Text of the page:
This disease is difficult to treat as treatment of hypothyroidism can lead to overactive hyperthyroid. A block and replace regimen may improve stability over the short to intermediate term, but this is not a definitive therapy and requires long-term close monitoring. Definitive therapy includes both thyroidectomy and radioactive iodine, which has the disadvantage in that it can only be performed in the hyperthyroid phase [3].

The patient was educated about all available treatment options; however, the patient refused thyroidectomy and opted for treatment with antithyroid medications. The patient was specifically treated with methimazole. Without definitive treatment such as surgery or thyroid ablation, management can be challenging and close monitoring of the patient along with regular thyroid function test will be required for ongoing follow-up [3].


Physicians encounter cases of both hypothyroidism and hyperthyroidism throughout their careers; however they should always remain attentive to both the patient’s symptoms and laboratory values as cases of oscillating hypo- and hyperthyroidism are rare but need strict rigorous monitoring. Physicians must be careful in treating these cases, as patients can easily switch between hypo- and hyperthyroid states. The learning points include: 1) Patients with these autoimmune phenomena should be monitored with TSAb and TBAb along with thyroid function tests; and 2) Definitive therapy for oscillating hypothyroid and hyperthyroid is thyroidectomy (during any state of disease) or radioactive iodine ablation, while the patient is in the hyperthyroid state.


We thank Dr. Patrick Michael, Program Director of the Internal Medicine Residency for his continuous support and guidance.

Financial Disclosure

No funding was provided to any of the authors.

Conflict of Interest

The authors declare that they have no conflict of interest.

Informed Consent

Informed consent was obtained from the patient for this case report.

Author Contributions

All authors contributed to the revision and approval of the manuscript.

  1. Takeda K, Takamatsu J, Kasagi K, Sakane S, Ikegami Y, Isotani H, Majima T, et al. Development of hyperthyroidism following primary hypothyroidism: a case report with changes in thyroid-related antibodies. Clin Endocrinol (Oxf). 1988;28(4):341-344.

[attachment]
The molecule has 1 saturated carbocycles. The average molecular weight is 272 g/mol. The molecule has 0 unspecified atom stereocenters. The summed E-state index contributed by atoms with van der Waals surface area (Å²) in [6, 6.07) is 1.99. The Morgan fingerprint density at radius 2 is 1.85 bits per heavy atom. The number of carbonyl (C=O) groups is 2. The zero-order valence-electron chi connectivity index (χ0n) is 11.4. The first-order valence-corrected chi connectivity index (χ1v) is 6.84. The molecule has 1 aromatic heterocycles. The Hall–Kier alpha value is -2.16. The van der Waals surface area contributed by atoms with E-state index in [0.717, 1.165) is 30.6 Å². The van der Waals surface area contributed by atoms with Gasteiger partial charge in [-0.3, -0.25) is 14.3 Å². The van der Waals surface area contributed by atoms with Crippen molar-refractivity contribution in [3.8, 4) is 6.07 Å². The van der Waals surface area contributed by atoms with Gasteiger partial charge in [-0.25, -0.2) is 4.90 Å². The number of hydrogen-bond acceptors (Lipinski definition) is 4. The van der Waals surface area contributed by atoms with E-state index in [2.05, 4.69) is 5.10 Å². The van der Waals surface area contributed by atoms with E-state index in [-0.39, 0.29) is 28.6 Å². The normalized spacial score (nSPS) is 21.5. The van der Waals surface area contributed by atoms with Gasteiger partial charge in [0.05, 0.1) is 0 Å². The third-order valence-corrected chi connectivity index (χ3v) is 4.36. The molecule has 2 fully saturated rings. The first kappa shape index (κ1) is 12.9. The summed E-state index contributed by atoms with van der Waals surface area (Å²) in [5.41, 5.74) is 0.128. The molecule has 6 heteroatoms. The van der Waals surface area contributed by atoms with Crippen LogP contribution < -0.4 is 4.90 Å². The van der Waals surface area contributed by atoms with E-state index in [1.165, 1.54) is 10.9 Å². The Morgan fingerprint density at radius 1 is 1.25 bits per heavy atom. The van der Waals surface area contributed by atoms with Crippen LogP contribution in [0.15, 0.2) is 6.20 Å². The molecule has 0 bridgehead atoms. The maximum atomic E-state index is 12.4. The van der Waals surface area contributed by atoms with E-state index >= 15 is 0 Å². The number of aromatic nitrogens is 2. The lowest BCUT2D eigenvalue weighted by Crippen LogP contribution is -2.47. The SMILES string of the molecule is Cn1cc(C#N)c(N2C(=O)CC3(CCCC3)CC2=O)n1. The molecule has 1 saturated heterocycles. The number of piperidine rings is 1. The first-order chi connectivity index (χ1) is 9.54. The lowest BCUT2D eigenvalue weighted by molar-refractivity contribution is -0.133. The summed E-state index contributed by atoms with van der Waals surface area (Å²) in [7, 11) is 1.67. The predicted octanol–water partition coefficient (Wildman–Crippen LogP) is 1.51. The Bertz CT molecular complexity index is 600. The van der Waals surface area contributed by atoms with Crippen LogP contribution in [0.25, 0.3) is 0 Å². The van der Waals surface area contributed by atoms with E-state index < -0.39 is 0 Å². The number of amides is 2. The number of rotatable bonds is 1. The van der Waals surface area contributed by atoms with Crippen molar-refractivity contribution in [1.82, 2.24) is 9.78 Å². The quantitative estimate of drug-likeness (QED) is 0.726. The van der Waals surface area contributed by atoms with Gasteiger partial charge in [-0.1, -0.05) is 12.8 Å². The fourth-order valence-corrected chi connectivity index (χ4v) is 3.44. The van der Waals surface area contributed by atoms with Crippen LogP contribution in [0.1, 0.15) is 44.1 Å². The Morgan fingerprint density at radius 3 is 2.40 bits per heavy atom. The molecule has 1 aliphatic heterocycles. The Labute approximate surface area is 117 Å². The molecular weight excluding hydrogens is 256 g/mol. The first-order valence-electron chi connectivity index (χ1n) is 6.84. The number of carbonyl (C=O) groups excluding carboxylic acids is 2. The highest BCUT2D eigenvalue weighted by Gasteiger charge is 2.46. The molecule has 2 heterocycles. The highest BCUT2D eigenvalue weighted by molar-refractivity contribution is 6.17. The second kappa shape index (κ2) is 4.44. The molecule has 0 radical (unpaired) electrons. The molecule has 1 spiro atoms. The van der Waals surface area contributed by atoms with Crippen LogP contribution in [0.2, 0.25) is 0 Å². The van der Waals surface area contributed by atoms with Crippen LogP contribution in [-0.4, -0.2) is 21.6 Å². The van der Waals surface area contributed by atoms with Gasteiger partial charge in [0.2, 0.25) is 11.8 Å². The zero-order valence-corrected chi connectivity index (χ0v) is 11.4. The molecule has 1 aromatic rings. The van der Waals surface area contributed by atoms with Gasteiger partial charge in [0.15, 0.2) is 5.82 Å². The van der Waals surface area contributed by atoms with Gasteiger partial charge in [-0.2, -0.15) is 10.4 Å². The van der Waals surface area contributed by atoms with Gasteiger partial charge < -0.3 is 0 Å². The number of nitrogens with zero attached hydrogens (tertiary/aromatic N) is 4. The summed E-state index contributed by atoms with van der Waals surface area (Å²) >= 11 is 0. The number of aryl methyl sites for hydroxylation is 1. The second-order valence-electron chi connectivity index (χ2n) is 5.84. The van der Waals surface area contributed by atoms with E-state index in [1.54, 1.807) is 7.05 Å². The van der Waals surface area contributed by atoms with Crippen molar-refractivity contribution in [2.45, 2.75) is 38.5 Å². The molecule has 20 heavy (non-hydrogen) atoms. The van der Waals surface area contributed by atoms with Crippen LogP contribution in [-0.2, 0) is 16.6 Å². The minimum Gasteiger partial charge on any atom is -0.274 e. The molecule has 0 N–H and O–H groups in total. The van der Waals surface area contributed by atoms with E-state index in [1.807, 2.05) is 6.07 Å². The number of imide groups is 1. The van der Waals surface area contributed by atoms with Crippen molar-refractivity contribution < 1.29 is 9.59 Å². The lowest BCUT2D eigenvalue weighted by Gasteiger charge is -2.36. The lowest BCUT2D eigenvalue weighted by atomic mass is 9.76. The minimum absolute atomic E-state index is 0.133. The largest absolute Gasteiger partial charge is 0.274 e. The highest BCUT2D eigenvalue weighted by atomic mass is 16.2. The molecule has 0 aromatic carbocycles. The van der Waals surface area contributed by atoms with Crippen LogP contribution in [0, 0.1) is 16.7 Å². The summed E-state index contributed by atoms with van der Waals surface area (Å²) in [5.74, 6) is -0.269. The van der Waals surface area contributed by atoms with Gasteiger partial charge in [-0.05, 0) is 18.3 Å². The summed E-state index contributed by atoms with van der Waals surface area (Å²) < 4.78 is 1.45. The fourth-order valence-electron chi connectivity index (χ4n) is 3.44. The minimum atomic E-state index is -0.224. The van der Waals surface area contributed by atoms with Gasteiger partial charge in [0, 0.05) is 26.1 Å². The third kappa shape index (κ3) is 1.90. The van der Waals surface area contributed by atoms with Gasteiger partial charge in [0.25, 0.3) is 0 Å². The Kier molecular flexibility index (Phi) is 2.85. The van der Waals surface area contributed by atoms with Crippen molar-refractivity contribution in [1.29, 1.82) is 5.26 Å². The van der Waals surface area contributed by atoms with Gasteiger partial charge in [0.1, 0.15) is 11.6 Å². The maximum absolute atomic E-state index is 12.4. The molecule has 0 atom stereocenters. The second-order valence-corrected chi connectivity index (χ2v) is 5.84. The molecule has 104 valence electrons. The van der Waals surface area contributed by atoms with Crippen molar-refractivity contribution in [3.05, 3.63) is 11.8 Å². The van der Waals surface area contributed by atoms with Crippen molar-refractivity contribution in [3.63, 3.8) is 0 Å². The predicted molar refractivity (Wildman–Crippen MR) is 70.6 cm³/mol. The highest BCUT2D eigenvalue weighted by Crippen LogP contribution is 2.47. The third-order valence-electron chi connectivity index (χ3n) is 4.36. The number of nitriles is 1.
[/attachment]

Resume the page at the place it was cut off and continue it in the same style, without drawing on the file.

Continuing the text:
2. McLachlan SM, Rapoport B. Thyrotropin-blocking autoantibodies and thyroid-stimulating autoantibodies: potential mechanisms involved in the pendulum swinging from hypothyroidism to hyperthyroidism or vice versa. Thyroid. 2013;23(1):14-24.
    doi pubmed
  3. Wong M, Inder WJ. Alternating hyperthyroidism and hypothyroidism in Graves' disease. Clin Case Rep. 2018;6(9):1684-1688.
    doi pubmed

This article is distributed under the terms of the Creative Commons Attribution Non-Commercial 4.0 International License, which permits unrestricted non-commercial use, distribution, and reproduction in any medium, provided the original work is properly cited.

Journal of Endocrinology and Metabolism is published by Elmer Press Inc.


Browse  Journals  


Journal of Clinical Medicine Research

Journal of Endocrinology and Metabolism

Journal of Clinical Gynecology and Obstetrics


World Journal of Oncology

Gastroenterology Research

Journal of Hematology


Journal of Medical Cases

Journal of Current Surgery

Clinical Infection and Immunity


Cardiology Research

World Journal of Nephrology and Urology

Cellular and Molecular Medicine Research


Journal of Neurology Research

International Journal of Clinical Pediatrics



Journal of Endocrinology and Metabolism, bimonthly, ISSN 1923-2861 (print), 1923-287X (online), published by Elmer Press Inc.                     
The content of this site is intended for health care professionals.
This is an open-access journal distributed under the terms of the Creative Commons Attribution-NonCommercial 4.0 International License, which permits unrestricted
non-commercial use, distribution, and reproduction in any medium, provided the original work is properly cited.
Creative Commons Attribution license (Attribution-NonCommercial 4.0 International CC-BY-NC 4.0)

This journal follows the International Committee of Medical Journal Editors (ICMJE) recommendations for manuscripts submitted to biomedical journals,
the Committee on Publication Ethics (COPE) guidelines, and the Principles of Transparency and Best Practice in Scholarly Publishing.

website: www.jofem.org   editorial contact: editor@jofem.org
Address: 9225 Leslie Street, Suite 201, Richmond Hill, Ontario, L4B 3H6, Canada

© Elmer Press Inc. All Rights Reserved.

Disclaimer: The views and opinions expressed in the published articles are those of the authors and do not necessarily reflect the views or opinions of the editors and Elmer Press Inc. This website is provided for medical research and informational purposes only and does not constitute any medical advice or professional services. The information provided in this journal should not be used for diagnosis and treatment, those seeking medical advice should always consult with a licensed physician.